As head injuries due to combat sports make headlines across the United States thanks to numerous suits by NFL players, one recent California case brought home the point that it is not just professional football players who suffer from the consequences of head trauma. The California case involved Scott Eveland, a high school football player who suffered a debilitating injury during a football game that will result in a need for lifelong care.
“A serious head injury can result in mental and physical disability for an accident victim,” explained California personal injury lawyer James Ballidis, “which can be prohibitively expensive.”
During a football game for Mission Hills High School in San Marcos in 2007, then 17-year-old Eveland collapsed on the sideline during the first half. Bleeding profusely in the brain, surgery saved his life but left his body crippled. These days, he requires assistance to perform routine tasks, from standing up to lifting his arm to communicate via a computer.
In late 2010, a student trainer provided evidence to suggest that the coach of the team had ignored signs that Eveland was suffering from a head injury in the weeks leading up to the game. The trainer testified on the stand that Eveland had asked to sit out the game immediately beforehand because his headache was so severe his eyes were unable to focus, and that the coach had responded that he was going to put Eveland in if he wanted to.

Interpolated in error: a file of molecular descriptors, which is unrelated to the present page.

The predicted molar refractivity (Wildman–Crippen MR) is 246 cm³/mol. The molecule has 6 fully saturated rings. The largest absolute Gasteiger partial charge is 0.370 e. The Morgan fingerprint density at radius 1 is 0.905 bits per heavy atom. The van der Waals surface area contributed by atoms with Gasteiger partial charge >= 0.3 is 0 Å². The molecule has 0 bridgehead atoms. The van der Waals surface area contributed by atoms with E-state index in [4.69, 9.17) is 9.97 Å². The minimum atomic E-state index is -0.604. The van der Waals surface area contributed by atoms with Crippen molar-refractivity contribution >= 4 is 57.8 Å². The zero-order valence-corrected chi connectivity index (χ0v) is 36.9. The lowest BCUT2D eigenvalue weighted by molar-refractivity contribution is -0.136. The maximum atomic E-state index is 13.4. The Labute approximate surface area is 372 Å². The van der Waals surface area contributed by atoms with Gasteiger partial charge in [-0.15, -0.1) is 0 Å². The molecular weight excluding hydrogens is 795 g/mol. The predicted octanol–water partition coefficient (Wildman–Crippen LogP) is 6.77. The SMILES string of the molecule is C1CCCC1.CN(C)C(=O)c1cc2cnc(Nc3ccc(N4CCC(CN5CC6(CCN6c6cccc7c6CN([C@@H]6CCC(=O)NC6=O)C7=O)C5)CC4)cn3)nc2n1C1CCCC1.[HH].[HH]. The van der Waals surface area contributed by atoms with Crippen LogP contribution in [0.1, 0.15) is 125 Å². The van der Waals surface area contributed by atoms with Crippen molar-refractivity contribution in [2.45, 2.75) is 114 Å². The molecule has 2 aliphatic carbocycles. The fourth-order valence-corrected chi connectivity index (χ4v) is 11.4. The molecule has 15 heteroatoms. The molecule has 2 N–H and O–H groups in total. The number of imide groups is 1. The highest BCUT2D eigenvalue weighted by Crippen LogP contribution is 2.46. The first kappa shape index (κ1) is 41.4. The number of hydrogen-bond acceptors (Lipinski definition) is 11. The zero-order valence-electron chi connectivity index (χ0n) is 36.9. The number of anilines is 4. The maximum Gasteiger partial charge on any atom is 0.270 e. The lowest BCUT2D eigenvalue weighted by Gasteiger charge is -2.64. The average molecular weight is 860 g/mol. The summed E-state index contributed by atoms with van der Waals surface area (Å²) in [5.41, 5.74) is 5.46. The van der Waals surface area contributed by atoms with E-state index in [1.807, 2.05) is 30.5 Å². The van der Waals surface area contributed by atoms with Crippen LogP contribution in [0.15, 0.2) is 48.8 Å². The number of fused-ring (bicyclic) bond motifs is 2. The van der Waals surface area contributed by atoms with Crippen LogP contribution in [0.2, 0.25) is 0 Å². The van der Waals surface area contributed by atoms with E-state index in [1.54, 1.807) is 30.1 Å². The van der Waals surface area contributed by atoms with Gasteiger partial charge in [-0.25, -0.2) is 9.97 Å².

The coach denies that these statements were ever made; however, the school district decided to settle the case despite the denials. According to the terms of the settlement, Eveland would receive $4.375 million before attorneys’ fees and costs. The helmet manufacturer had already settled previously, bringing the total amount of money obtained through settlements up to almost $5 million.
Although the multi-million dollar settlement may seem like a large amount of compensation, it is significantly less than the $25 million that Eveland’s attorneys had initially indicated was necessary in order to fully compensate him.
The compensation amount in this and other personal injury actions is supposed to make the plaintiff “whole” and to ensure that he or she does not suffer any out-of-pocket financial loss arising from the injury. This refers not only to medical care costs that have been incurred at the time when the settlement is reached, but also to the cost of medical care that will be necessary for the remainder of the victim’s life. Since Eveland is going to need full-time care for the remainder of his life, and since he is a young man, the amount of compensation should be sufficient to ensure he can receive the care he needs for as long as he lives.
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